When I wander, or flaneur-- the more accurate word I learned from Julie Larios (a poet and advisor at Vermont College), I sometimes think about setting and characters; how they are interrelated in story.
A character placed in another setting often means a very different story.
A good writing exercise (as well as an interesting way to get to know your character better) is to place the character in a different setting and write a scene.
Recently I visited Frankenstein Castle ruins which are near Darmstadt, Germany. The castle was built in the 1200's. Additions were added over the centuries; the towers are more recent than the walls and main structure. The castle is now in ruins, but the very small castle chapel (says 1556 in a stone on the outside) is still in good shape. The stunning floor tiles appeared to be from an earlier time period.
Many will connect this castle with Mary Shelley and her Gothic novel, Frankenstein. The castle is not actually connected with Shelley or the story. But the story was in the back of my mind when we wandered. It was a cold, foggy day--perfect atmosphere for visiting ruins.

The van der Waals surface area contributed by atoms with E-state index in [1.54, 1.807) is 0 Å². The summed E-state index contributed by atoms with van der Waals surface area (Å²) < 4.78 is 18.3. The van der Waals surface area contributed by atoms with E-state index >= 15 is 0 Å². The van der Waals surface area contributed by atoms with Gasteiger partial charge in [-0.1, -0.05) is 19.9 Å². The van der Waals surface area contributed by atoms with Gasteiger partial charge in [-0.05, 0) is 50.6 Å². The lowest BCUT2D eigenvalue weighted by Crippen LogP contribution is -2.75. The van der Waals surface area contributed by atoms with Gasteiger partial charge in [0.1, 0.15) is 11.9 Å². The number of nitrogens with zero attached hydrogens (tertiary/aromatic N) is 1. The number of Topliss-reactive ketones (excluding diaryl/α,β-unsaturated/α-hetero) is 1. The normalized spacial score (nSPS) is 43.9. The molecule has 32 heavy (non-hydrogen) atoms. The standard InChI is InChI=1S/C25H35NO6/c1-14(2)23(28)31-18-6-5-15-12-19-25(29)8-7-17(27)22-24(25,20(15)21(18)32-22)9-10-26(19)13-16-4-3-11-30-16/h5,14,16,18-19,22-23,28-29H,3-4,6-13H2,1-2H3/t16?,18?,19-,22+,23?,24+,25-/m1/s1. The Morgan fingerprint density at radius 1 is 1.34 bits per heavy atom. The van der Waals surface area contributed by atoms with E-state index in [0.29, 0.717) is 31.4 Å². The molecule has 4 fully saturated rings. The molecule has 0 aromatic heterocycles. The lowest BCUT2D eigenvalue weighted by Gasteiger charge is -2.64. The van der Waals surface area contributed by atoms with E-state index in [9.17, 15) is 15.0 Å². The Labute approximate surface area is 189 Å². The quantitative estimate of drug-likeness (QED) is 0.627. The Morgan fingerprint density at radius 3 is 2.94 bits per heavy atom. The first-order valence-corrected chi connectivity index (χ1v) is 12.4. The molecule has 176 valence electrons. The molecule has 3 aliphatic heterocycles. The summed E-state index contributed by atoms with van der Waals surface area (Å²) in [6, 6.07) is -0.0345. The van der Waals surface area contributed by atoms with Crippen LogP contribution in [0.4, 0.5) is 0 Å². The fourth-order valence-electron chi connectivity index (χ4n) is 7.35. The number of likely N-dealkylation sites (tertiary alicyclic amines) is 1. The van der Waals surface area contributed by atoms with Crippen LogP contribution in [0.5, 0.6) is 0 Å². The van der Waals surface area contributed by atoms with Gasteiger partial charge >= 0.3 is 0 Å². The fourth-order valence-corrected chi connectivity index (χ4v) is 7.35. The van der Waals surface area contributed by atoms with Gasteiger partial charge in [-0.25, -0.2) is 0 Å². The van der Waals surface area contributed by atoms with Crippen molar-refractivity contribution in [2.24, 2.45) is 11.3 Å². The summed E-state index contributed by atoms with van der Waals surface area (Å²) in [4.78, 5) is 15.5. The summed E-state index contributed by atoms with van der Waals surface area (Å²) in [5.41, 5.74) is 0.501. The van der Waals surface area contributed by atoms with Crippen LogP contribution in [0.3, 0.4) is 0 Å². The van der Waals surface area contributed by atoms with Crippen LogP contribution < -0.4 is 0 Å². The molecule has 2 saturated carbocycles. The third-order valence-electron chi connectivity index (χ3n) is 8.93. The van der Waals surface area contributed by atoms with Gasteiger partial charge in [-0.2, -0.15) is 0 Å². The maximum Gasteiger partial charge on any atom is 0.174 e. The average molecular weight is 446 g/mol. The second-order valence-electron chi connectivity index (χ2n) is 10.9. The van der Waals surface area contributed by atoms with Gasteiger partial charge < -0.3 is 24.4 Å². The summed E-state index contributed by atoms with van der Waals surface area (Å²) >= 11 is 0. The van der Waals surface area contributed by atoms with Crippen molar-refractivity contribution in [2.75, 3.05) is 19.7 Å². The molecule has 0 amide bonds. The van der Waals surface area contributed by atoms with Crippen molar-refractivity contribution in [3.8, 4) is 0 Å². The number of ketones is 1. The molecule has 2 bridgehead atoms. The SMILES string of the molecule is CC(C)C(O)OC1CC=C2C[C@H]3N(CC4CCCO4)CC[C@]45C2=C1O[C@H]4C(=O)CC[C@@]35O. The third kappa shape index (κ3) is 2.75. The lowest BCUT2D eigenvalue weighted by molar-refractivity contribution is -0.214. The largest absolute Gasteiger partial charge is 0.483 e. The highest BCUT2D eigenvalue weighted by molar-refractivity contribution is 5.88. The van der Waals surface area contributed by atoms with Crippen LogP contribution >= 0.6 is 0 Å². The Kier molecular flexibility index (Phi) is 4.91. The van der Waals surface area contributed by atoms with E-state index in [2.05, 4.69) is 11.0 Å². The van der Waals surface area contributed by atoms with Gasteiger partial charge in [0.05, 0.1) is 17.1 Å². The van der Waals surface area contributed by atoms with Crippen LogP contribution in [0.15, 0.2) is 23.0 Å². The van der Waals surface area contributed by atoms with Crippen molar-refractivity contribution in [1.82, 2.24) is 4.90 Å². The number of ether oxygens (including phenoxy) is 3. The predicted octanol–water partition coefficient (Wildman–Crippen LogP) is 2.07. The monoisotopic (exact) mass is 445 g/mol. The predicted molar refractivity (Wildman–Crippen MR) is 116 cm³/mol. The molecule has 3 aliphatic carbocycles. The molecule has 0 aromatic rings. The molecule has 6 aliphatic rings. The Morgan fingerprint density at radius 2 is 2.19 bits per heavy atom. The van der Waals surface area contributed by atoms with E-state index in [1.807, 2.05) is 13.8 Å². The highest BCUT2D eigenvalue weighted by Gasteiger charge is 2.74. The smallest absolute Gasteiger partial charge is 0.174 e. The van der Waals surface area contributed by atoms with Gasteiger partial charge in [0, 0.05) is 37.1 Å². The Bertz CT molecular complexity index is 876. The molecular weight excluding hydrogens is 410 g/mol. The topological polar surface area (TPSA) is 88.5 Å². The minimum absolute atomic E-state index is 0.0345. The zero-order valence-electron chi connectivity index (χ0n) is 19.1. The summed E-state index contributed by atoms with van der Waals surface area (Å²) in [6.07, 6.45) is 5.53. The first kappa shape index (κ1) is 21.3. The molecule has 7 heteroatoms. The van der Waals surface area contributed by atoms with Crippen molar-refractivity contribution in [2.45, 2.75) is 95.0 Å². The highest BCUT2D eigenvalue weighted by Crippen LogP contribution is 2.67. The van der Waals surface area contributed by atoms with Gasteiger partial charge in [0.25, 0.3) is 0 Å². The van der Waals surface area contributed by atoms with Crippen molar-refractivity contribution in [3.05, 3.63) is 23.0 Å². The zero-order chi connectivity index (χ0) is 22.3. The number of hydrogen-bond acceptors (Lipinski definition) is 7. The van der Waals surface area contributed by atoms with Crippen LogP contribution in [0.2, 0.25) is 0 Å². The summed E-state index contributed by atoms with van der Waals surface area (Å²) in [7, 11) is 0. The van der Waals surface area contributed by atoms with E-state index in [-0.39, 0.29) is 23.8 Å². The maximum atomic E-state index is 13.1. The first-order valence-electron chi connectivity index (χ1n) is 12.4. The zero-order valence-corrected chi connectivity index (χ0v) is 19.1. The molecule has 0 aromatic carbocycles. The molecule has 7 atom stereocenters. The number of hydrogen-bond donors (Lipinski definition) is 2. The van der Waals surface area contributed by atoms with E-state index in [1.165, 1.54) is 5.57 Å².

Here are a few photos:
(If you happen to be in Germany for several weeks around Halloween, you could visit Burg Frankenstein for entertainment. (Sorry, the link is in German.) There is a restaurant on the premises, outside the castle walls.)
Place or setting can help build our stories. Setting can mold our characters. In some books setting is a character, such as in my WIP (work in progress). This novel, which is set in Brazil, could not take place in a different place.
2 days ago